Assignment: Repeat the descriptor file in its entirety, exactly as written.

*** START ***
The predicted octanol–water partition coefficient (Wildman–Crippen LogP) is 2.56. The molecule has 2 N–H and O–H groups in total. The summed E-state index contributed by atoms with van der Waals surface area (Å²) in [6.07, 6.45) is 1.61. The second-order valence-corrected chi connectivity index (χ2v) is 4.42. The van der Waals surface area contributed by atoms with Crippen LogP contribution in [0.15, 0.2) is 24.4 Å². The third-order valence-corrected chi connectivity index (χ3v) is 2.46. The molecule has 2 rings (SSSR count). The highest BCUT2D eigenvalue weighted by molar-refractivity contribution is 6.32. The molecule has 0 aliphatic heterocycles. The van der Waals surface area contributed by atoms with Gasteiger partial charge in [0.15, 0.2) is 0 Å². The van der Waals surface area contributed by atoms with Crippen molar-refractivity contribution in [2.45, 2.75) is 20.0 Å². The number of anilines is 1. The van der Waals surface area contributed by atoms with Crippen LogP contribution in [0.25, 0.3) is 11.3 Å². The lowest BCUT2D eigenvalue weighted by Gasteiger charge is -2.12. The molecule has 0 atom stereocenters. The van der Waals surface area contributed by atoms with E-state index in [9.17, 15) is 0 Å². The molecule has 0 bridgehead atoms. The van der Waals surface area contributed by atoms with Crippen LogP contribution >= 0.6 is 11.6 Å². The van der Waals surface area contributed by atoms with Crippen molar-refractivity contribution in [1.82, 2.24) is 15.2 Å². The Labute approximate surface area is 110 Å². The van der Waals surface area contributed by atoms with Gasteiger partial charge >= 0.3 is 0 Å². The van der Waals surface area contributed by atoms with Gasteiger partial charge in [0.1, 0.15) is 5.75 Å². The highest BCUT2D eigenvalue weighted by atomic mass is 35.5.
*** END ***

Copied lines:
The predicted octanol–water partition coefficient (Wildman–Crippen LogP) is 2.56. The molecule has 2 N–H and O–H groups in total. The summed E-state index contributed by atoms with van der Waals surface area (Å²) in [6.07, 6.45) is 1.61. The second-order valence-corrected chi connectivity index (χ2v) is 4.42. The van der Waals surface area contributed by atoms with Crippen LogP contribution in [0.15, 0.2) is 24.4 Å². The third-order valence-corrected chi connectivity index (χ3v) is 2.46. The molecule has 2 rings (SSSR count). The highest BCUT2D eigenvalue weighted by molar-refractivity contribution is 6.32. The molecule has 0 aliphatic heterocycles. The van der Waals surface area contributed by atoms with Gasteiger partial charge in [0.15, 0.2) is 0 Å². The van der Waals surface area contributed by atoms with Crippen molar-refractivity contribution in [2.45, 2.75) is 20.0 Å². The number of anilines is 1. The van der Waals surface area contributed by atoms with Crippen LogP contribution in [0.25, 0.3) is 11.3 Å². The lowest BCUT2D eigenvalue weighted by Gasteiger charge is -2.12. The molecule has 0 atom stereocenters. The van der Waals surface area contributed by atoms with E-state index in [9.17, 15) is 0 Å². The molecule has 0 bridgehead atoms. The van der Waals surface area contributed by atoms with Crippen LogP contribution >= 0.6 is 11.6 Å². The van der Waals surface area contributed by atoms with Crippen molar-refractivity contribution in [1.82, 2.24) is 15.2 Å². The Labute approximate surface area is 110 Å². The van der Waals surface area contributed by atoms with Gasteiger partial charge >= 0.3 is 0 Å². The van der Waals surface area contributed by atoms with Gasteiger partial charge in [0.1, 0.15) is 5.75 Å². The highest BCUT2D eigenvalue weighted by atomic mass is 35.5.